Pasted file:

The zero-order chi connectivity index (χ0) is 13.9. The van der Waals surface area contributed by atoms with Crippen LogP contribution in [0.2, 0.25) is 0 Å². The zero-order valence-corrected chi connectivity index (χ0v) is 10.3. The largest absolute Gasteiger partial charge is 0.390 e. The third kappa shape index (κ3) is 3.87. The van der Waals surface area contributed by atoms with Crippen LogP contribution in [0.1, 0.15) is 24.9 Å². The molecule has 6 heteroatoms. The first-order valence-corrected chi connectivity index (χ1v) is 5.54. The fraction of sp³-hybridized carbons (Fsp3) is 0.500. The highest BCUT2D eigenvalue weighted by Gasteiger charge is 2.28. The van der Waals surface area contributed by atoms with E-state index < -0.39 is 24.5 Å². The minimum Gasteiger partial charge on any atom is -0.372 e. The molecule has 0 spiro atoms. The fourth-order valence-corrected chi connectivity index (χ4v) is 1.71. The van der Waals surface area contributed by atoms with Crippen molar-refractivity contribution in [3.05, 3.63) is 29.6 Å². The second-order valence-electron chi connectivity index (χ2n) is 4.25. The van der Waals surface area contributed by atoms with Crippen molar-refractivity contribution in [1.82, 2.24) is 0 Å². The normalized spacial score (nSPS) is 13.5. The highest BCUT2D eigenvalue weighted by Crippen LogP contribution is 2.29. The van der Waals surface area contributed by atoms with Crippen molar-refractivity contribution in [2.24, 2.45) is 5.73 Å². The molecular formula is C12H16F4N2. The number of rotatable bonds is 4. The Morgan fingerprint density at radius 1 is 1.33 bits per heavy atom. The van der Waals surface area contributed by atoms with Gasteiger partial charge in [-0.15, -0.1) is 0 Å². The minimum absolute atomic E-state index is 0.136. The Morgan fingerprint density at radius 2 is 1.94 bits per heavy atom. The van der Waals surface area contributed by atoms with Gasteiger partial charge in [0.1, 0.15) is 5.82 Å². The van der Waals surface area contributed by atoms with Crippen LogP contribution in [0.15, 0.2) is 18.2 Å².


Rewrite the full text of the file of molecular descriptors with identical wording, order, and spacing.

The zero-order chi connectivity index (χ0) is 13.9. The van der Waals surface area contributed by atoms with Crippen LogP contribution in [0.2, 0.25) is 0 Å². The zero-order valence-corrected chi connectivity index (χ0v) is 10.3. The largest absolute Gasteiger partial charge is 0.390 e. The third kappa shape index (κ3) is 3.87. The van der Waals surface area contributed by atoms with Crippen LogP contribution in [0.1, 0.15) is 24.9 Å². The molecule has 6 heteroatoms. The first-order valence-corrected chi connectivity index (χ1v) is 5.54. The fraction of sp³-hybridized carbons (Fsp3) is 0.500. The highest BCUT2D eigenvalue weighted by Gasteiger charge is 2.28. The van der Waals surface area contributed by atoms with E-state index < -0.39 is 24.5 Å². The minimum Gasteiger partial charge on any atom is -0.372 e. The molecule has 0 spiro atoms. The fourth-order valence-corrected chi connectivity index (χ4v) is 1.71. The van der Waals surface area contributed by atoms with Crippen molar-refractivity contribution in [3.05, 3.63) is 29.6 Å². The second-order valence-electron chi connectivity index (χ2n) is 4.25. The van der Waals surface area contributed by atoms with Crippen molar-refractivity contribution in [1.82, 2.24) is 0 Å². The normalized spacial score (nSPS) is 13.5. The highest BCUT2D eigenvalue weighted by Crippen LogP contribution is 2.29. The van der Waals surface area contributed by atoms with Crippen molar-refractivity contribution in [2.24, 2.45) is 5.73 Å². The molecular formula is C12H16F4N2. The number of rotatable bonds is 4. The Morgan fingerprint density at radius 1 is 1.33 bits per heavy atom. The van der Waals surface area contributed by atoms with Gasteiger partial charge in [-0.15, -0.1) is 0 Å². The minimum absolute atomic E-state index is 0.136. The Morgan fingerprint density at radius 2 is 1.94 bits per heavy atom. The van der Waals surface area contributed by atoms with Gasteiger partial charge in [0.1, 0.15) is 5.82 Å². The van der Waals surface area contributed by atoms with Crippen LogP contribution in [0.15, 0.2) is 18.2 Å².